Yes, it's about $5K to tear down a house. The trouble is there are 2500 homes a year abandoned in the city. That adds up to $12.5 Million dollars to tear down 1 years worth of demolitions. We also have a huge backlog of homes that need to be torn down.
Post Number: 1212
|Posted on Thursday, April 19, 2007 - 8:54 pm: || |
You do not have to have a takings. Remember the homeowner and his insurance company are responsible for making sure the building is kept safe and in good condition.
The problem lies in enforcing the rules that are already there. I'm still wondering how effective the Department of Adminstrative Hearings is, as the City seems worse now, not better.
Post Number: 120
|Posted on Thursday, April 19, 2007 - 9:25 pm: || |
Remember many of those burned out buildings were intentionally burned; to collect insurance money on a home that was unsellable, then default on taxes, let the state have it and disappear to the suburbs with a good down payment for a much higher valued home.
Not that I think its cool but what would you do if you owed on a mortgage that was significantly more than the home's rapidly declining value that no one else on earth would buy?
Kinda like a lot of our older houses all over the region with the flood of new construction that outpaces population growth. Ultimately that was one of Detroit's most significant declining factors after WWII, had local government curbed the suburban growth Detroit would have a LOT fewer burned out houses, and a lot more people.
Post Number: 397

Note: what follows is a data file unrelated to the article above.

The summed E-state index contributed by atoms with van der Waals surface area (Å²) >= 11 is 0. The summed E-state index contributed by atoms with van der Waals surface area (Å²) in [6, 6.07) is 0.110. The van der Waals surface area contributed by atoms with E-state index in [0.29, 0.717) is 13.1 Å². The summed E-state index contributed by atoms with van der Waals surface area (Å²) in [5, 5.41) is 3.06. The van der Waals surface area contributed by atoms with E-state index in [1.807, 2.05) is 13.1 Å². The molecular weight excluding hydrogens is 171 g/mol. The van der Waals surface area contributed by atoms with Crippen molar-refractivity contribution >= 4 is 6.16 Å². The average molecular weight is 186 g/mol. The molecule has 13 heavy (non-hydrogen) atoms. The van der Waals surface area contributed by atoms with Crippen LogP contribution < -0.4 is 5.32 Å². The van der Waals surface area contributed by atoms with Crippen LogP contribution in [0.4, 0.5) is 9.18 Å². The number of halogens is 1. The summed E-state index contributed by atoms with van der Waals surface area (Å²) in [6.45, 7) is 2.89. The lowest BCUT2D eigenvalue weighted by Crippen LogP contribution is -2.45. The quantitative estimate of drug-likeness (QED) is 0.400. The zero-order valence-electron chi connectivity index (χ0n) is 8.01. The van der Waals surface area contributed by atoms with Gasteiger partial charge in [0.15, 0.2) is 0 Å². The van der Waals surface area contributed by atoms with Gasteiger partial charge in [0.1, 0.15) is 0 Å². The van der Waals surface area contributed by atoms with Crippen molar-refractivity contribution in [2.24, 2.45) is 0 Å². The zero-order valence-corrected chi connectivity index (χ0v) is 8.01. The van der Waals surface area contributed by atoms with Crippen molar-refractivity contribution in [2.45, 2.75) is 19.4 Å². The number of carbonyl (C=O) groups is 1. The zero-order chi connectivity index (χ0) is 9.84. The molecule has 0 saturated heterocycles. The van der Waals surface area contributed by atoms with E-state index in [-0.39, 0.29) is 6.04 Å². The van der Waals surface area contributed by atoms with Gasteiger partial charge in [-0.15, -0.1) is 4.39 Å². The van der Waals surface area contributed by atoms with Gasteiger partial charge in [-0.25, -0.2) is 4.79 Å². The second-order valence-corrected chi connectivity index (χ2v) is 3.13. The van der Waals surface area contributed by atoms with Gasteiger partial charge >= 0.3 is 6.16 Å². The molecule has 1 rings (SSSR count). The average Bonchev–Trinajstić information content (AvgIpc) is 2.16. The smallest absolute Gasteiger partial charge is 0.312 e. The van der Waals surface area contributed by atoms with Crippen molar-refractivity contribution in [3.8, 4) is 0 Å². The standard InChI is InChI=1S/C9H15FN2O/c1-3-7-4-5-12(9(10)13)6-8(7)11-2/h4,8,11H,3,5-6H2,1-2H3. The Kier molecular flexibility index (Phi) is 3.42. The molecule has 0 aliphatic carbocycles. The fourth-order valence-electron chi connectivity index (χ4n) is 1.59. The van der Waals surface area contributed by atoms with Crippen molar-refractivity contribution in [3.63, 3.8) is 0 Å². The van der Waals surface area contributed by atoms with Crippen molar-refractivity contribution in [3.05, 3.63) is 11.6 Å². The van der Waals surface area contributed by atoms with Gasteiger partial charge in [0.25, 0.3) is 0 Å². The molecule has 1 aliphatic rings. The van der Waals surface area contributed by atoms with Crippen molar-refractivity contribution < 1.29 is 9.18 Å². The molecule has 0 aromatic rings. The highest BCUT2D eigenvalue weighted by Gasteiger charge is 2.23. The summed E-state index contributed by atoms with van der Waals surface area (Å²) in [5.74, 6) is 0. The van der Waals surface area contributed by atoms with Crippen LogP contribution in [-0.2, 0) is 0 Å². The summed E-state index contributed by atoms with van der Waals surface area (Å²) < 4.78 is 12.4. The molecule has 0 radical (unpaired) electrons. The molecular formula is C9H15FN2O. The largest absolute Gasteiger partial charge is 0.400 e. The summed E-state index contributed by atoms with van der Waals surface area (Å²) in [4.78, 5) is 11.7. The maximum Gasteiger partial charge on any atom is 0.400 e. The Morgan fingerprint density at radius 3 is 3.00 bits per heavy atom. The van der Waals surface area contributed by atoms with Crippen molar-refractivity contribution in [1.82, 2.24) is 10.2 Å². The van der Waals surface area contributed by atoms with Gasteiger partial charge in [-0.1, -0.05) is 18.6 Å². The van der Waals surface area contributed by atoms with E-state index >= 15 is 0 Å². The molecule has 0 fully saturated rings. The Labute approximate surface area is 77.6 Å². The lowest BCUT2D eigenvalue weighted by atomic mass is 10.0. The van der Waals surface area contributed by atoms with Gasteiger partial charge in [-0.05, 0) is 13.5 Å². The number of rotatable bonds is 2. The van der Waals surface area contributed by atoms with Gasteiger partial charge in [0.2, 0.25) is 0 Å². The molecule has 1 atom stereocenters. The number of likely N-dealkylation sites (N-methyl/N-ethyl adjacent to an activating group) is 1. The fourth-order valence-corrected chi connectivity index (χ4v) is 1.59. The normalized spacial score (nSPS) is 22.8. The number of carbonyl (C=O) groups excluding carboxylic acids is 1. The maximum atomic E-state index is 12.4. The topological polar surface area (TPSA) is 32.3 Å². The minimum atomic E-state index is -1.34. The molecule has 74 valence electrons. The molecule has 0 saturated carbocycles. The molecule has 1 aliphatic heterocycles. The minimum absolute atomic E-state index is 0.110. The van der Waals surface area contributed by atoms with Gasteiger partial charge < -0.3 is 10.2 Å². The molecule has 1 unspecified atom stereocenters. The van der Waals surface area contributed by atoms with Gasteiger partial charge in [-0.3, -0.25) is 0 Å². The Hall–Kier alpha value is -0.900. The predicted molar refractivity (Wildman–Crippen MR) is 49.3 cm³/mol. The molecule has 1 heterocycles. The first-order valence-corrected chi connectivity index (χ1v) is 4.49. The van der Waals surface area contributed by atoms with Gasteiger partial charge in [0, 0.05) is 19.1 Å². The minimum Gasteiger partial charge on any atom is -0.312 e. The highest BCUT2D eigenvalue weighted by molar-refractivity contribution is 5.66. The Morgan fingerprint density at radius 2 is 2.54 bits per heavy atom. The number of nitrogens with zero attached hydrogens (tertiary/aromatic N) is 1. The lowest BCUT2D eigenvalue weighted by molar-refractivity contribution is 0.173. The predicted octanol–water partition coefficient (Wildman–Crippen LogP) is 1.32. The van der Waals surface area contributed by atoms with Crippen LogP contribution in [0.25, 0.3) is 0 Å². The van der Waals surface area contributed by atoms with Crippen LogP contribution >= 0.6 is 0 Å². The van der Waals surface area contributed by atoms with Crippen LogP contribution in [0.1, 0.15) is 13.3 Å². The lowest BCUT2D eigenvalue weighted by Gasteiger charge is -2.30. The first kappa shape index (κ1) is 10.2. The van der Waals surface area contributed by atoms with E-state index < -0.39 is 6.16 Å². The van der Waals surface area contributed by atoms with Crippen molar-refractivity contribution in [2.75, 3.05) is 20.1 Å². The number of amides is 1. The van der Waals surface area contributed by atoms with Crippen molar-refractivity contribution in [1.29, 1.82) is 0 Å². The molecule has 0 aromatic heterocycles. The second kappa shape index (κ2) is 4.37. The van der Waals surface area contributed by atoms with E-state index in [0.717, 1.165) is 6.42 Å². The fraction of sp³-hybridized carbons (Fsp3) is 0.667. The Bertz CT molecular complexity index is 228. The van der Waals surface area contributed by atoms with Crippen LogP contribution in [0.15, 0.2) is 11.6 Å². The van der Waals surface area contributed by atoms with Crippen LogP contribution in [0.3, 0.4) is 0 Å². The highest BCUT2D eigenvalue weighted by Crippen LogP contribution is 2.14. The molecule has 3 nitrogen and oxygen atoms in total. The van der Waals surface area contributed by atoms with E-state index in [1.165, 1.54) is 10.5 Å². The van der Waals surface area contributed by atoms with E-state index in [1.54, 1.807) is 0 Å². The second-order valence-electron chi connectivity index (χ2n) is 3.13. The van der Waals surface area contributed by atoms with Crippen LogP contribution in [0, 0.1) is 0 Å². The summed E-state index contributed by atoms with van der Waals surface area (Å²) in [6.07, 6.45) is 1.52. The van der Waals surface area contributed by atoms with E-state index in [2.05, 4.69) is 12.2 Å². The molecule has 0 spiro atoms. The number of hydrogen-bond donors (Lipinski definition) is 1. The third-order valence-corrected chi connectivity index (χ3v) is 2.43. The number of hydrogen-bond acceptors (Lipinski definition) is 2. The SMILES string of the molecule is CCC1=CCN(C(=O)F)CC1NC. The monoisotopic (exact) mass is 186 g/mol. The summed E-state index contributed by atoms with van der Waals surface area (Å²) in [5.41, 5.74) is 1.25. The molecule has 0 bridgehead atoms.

|Posted on Thursday, April 19, 2007 - 10:03 pm: || |
So, is Detroit the only large city that has this problem?
What about Chicago, NY City, South LA? Anyone know?
Post Number: 154
|Posted on Thursday, April 19, 2007 - 11:26 pm: || |
Um where in Palmer Park are you thinking? There really aren't more than two or three in that area, all on McNichols. I think there are issues with the houses being left, I feel that boarding them up is a better option, or well cheaper. I personally find them great subjects as well; I used them for my final architecture studio project this semester. Groups such as Detroit Collaborative Design Center, and Orange use the houses in design projects, or by painting them orange respectively which brings attention to the issue and they are then torn down. In other words they are great subjects for art. In a way I like Detroit the way it is, a great-undisturbed playground for experimentation and exploration of the obscure.
Post Number: 305
|Posted on Thursday, April 19, 2007 - 11:37 pm: || |
Detroitnerd, A while back I caught holy hell here for showing an interest in some of the humbler structures of Detroit. How nice to see that I am not alone. Here are a few examples of simple, humble homes worth saving, just because: